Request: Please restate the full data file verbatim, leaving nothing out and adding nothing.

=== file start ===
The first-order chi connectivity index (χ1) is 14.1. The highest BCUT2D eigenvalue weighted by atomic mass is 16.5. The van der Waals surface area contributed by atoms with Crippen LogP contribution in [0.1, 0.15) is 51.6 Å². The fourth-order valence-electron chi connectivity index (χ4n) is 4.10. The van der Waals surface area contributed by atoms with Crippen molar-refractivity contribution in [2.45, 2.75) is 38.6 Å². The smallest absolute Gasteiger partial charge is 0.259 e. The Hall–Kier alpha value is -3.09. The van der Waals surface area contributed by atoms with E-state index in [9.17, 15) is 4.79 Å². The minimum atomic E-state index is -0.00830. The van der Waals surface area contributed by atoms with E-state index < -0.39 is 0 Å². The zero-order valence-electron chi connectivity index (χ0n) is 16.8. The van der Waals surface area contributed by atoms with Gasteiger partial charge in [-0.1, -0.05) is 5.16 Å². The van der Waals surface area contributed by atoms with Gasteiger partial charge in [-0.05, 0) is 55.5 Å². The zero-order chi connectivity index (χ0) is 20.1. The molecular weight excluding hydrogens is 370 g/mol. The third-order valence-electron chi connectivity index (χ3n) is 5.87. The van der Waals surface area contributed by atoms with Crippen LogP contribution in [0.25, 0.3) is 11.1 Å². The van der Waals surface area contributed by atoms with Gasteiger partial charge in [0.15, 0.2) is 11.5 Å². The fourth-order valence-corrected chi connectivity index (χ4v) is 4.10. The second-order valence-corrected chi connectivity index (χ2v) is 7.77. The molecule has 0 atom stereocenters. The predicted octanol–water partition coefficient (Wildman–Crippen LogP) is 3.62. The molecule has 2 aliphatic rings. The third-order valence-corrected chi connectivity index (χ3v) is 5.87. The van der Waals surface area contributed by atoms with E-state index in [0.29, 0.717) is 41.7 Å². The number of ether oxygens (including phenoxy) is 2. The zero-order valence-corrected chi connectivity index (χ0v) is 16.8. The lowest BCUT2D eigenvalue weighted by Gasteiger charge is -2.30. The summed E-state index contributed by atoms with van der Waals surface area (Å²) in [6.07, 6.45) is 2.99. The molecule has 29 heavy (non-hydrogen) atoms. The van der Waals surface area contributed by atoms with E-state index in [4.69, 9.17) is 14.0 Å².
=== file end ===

The first-order chi connectivity index (χ1) is 14.1. The highest BCUT2D eigenvalue weighted by atomic mass is 16.5. The van der Waals surface area contributed by atoms with Crippen LogP contribution in [0.1, 0.15) is 51.6 Å². The fourth-order valence-electron chi connectivity index (χ4n) is 4.10. The van der Waals surface area contributed by atoms with Crippen molar-refractivity contribution in [2.45, 2.75) is 38.6 Å². The smallest absolute Gasteiger partial charge is 0.259 e. The Hall–Kier alpha value is -3.09. The van der Waals surface area contributed by atoms with E-state index in [9.17, 15) is 4.79 Å². The minimum atomic E-state index is -0.00830. The van der Waals surface area contributed by atoms with E-state index < -0.39 is 0 Å². The zero-order valence-electron chi connectivity index (χ0n) is 16.8. The van der Waals surface area contributed by atoms with Gasteiger partial charge in [-0.1, -0.05) is 5.16 Å². The van der Waals surface area contributed by atoms with Gasteiger partial charge in [-0.05, 0) is 55.5 Å². The zero-order chi connectivity index (χ0) is 20.1. The molecular weight excluding hydrogens is 370 g/mol. The third-order valence-electron chi connectivity index (χ3n) is 5.87. The van der Waals surface area contributed by atoms with Crippen LogP contribution in [0.25, 0.3) is 11.1 Å². The van der Waals surface area contributed by atoms with Gasteiger partial charge in [0.15, 0.2) is 11.5 Å². The fourth-order valence-corrected chi connectivity index (χ4v) is 4.10. The second-order valence-corrected chi connectivity index (χ2v) is 7.77. The molecule has 0 atom stereocenters. The predicted octanol–water partition coefficient (Wildman–Crippen LogP) is 3.62. The molecule has 2 aliphatic rings. The third-order valence-corrected chi connectivity index (χ3v) is 5.87. The van der Waals surface area contributed by atoms with E-state index in [0.29, 0.717) is 41.7 Å². The number of ether oxygens (including phenoxy) is 2. The zero-order valence-corrected chi connectivity index (χ0v) is 16.8. The lowest BCUT2D eigenvalue weighted by Gasteiger charge is -2.30. The summed E-state index contributed by atoms with van der Waals surface area (Å²) in [6.07, 6.45) is 2.99. The molecule has 29 heavy (non-hydrogen) atoms. The van der Waals surface area contributed by atoms with E-state index in [4.69, 9.17) is 14.0 Å².